Holy Father: If You Don't Agree, Then Just Get Out
#21
(08-30-2012, 11:49 AM)ggreg Wrote: It's strange because when I was a teenager some 30 years ago and reading and understanding the Traditionalist arguments in my mind, this was well understood, the arguments were well formulated and all Trads I knew, agreed with them.  You could go to any Traditionalist parish in the world, (most were SSPX back then) and hear these well constructed arguments pointing to obvious flaws in modern Roman thought, practice and teaching.  JP2 was a heretic and we had to soldier on until God sorted it out.

Look at Fisheasters now and you have self-described "Traditionalists" who back in the 1980s would have been considered conservative neo-liberal Catholics with their overly charitable interpretations of every statement and error promulgated by the hierarchy.

I think in between the dying off of the stalwarts, who remembered militant Catholicism from their youth, or them becoming Sede-Vacantists as the most militant tended to, and the 30 years of just being worn down by it all, what passes for Traditional Catholicism now is a lot more "foggy" that what passed for Traditional Catholicism 30 years ago.

We'd better have a freaking Chastisement soon or I fear that in another 30-50 years our "traditionalist" off-spring will be praying with the Jews, attending Traditionalist homosexual weddings and trying to limit infanticide to children who have not reached their 3rd birthday.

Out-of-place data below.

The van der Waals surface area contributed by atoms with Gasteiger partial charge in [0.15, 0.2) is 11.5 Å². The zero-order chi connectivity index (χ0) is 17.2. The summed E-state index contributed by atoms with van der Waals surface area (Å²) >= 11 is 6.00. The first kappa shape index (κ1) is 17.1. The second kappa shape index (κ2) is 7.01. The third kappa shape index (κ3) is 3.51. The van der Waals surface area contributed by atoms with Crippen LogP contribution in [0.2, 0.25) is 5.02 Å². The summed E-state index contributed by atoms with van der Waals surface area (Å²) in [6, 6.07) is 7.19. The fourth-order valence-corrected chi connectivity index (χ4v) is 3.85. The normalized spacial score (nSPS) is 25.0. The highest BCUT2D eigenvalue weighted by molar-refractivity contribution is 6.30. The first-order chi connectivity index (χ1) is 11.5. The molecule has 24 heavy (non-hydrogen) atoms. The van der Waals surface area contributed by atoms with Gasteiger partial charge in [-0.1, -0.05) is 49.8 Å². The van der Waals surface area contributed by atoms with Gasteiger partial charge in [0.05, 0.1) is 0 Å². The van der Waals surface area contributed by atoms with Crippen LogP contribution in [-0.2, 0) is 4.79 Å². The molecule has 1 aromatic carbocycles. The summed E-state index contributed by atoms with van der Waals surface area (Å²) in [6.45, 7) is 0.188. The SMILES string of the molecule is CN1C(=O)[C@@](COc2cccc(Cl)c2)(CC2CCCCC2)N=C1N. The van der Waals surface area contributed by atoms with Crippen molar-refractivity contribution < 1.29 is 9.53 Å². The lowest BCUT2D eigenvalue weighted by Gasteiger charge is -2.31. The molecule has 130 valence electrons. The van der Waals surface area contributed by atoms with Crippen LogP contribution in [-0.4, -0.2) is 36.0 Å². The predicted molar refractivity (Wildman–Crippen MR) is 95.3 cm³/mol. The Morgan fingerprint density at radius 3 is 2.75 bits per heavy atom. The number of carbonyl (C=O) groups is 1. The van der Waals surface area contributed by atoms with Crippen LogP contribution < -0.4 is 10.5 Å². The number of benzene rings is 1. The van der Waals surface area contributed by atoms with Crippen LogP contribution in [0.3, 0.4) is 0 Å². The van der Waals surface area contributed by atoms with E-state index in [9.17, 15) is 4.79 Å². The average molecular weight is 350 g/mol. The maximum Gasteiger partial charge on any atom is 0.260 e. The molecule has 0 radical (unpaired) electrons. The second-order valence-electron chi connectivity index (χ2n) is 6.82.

Indeed, indeed. You were a soft liner in the 80s. Thirty years later, you are now considered extremely rad trad.
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#22
Yep, that's probably fair.
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#23
Amen, ggreg.
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#24
If the Holy Father believes that these Judases should be outside of the Church so much then why doesn't he do something about it?  If he feels so strongly on the matter then what justification does he have for not acting?  This is why he has the command to loose and bind in the first place.
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#25
(08-30-2012, 03:04 AM)Vox Clamantis Wrote: Msgr. Barriero noted that submission of will and intellect is required when it comes to the official teachings of the Church, rather than prudential opinions.  “For example,” he said, “it is required for the teaching on abortion, but there can be legitimate differences of opinion among Catholics on how to take care of the poor.”

Am I the only one who finds this attitude a little odd? You're a bad Catholic if you don't hang out at pro-life rallies all day, but Catholic social teaching as explicated by the popes from Leo XIII to the current Holy Father? Who cares? Single issue politics, I guess.
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#26
(08-30-2012, 01:18 PM)Crusading Philologist Wrote: